December 6th 2011: Among those of our members no longer working, reduced hours and flexible work arrangements would have allowed them to work longer (had they wanted to), and phased retirement, more age-appropriate tasks and less physically demanding workplaces are also seen to be helpful. There is agreement these developments should be incentivized through tax credits to employers of older workers.
Just more than one quarter of members are in the workforce, either full or part time. Among those still working, the main reasons they haven’t retired are that they need the paycheque and because it’s important to keep busy. Among those who no longer work, the main reasons are because they were tired of working or wanted to travel and relax. Those no longer working said reduced hours is the one policy that would have allowed them to continue working.
One quarter of members have themselves or know someone who has suffered age discrimination in the workplace and about one half of members think this kind of discrimination is common.
One half of members say it is important the government move immediately on its promise to end mandatory retirement in federally regulated industries.
When members are asked how older workers can best be accommodated in the workforce, they are most apt to cite flexible work arrangements like telework, short weeks and job sharing, or phased retirement, involving increasingly shorter hours and pay. Subsidized health and dental insurance and strengthened legal sanctions for workplace age discrimination are also preferred. Many members agree tax credits to employers of older workers are the best way to incentivize these programs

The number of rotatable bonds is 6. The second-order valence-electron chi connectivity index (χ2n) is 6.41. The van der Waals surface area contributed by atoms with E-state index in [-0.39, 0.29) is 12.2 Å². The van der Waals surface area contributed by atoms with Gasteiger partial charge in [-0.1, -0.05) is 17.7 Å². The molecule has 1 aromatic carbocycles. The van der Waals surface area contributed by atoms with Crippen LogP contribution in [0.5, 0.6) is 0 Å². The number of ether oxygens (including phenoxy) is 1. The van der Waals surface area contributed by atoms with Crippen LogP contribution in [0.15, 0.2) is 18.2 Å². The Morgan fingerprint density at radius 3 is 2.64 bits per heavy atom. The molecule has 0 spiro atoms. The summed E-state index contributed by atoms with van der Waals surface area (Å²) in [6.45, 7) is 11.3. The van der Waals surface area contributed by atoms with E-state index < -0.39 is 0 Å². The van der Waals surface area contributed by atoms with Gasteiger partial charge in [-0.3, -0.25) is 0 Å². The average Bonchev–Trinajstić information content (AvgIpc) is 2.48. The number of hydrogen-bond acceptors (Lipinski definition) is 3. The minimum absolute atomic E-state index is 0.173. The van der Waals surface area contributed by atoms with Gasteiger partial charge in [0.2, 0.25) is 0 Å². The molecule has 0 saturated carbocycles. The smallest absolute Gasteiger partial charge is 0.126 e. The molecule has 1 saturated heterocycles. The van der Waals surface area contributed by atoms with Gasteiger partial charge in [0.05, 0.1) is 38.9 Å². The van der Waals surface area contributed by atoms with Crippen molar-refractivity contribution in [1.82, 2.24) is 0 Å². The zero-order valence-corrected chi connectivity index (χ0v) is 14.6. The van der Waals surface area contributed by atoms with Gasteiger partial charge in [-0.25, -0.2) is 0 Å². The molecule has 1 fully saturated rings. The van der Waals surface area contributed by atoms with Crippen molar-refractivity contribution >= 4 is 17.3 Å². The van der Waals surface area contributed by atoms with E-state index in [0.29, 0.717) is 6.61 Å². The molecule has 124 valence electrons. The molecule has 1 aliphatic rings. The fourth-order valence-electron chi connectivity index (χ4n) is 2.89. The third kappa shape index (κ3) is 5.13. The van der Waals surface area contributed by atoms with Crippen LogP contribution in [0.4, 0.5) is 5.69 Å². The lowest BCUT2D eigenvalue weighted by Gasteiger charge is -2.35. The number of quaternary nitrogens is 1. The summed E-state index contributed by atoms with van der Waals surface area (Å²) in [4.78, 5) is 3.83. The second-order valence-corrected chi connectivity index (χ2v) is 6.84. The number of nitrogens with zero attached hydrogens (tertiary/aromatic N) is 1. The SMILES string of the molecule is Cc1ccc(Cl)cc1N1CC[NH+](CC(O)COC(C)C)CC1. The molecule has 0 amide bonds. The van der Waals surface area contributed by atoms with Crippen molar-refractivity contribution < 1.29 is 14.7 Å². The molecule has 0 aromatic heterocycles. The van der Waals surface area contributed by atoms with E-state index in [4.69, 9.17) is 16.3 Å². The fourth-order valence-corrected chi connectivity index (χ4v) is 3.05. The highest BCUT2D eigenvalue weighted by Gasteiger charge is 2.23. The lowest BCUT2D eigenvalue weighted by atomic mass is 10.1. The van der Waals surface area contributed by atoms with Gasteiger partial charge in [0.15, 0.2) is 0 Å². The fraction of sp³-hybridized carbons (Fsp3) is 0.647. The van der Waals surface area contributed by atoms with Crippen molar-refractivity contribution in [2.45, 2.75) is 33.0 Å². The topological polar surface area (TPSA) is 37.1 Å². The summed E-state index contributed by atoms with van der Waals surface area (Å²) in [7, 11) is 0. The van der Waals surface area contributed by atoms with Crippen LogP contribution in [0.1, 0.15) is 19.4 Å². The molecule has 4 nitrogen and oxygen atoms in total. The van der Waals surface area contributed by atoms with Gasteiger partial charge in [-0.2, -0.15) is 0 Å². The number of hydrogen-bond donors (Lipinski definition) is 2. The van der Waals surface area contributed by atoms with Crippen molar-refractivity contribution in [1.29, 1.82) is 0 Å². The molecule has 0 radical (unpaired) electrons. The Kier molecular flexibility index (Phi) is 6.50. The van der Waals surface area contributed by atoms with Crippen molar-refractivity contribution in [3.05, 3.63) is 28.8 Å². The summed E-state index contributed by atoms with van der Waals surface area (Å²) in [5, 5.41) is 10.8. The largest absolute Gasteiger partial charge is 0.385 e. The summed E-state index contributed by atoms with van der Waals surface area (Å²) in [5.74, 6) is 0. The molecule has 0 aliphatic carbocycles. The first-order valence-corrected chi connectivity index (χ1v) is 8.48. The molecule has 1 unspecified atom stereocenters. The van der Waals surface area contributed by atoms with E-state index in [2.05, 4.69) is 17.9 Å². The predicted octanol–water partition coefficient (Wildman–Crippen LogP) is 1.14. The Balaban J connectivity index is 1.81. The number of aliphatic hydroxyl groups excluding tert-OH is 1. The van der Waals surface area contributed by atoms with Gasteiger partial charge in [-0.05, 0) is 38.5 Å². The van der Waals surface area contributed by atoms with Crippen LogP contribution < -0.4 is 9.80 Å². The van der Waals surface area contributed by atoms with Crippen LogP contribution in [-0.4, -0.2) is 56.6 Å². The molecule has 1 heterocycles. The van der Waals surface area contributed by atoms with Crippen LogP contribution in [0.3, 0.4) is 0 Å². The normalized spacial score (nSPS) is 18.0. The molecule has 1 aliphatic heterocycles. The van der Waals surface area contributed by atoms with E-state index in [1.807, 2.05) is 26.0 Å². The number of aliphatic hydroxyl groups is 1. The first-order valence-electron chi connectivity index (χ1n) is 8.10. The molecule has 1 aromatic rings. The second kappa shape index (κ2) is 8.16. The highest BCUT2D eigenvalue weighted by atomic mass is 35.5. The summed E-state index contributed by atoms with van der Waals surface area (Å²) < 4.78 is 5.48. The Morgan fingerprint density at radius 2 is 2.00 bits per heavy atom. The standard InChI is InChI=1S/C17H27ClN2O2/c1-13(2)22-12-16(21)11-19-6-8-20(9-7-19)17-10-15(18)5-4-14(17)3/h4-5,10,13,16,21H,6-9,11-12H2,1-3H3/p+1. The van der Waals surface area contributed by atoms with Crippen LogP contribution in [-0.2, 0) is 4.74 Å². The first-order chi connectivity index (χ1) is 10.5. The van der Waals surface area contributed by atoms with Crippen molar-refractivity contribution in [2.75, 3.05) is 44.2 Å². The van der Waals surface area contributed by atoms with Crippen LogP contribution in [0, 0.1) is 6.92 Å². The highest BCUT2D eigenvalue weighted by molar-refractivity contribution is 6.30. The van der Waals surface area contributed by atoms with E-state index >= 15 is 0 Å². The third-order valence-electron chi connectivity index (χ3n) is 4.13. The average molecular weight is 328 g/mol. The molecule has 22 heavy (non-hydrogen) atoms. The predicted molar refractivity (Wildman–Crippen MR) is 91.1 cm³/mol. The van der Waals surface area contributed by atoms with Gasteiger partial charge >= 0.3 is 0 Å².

There is substantial agreement that there should be a formal mentoring process whereby older employees can pass on their knowledge and experience.
A relatively small minority of members have a caregiver in the home, and many of these say they had to juggle caregiving and work, or retire early as a result.
While two thirds of members agree with the general aims of the Occupy Wall Street movement, very few think they should be allowed to keep their tent cities in public parks.
Four-in-ten members belong to a CARP chapter, which means almost two thirds do not, which is a tremendous recruiting opportunity. One tenth of members are veterans, and very few receive veterans’ benefits.
The Conservative party is the choice of about half the membership, about a quarter choose the Liberals and about a fifth opt for the NDP. Recent polls reporting the Liberals taking over second place from the NDP were reflected weeks ago among CARP members.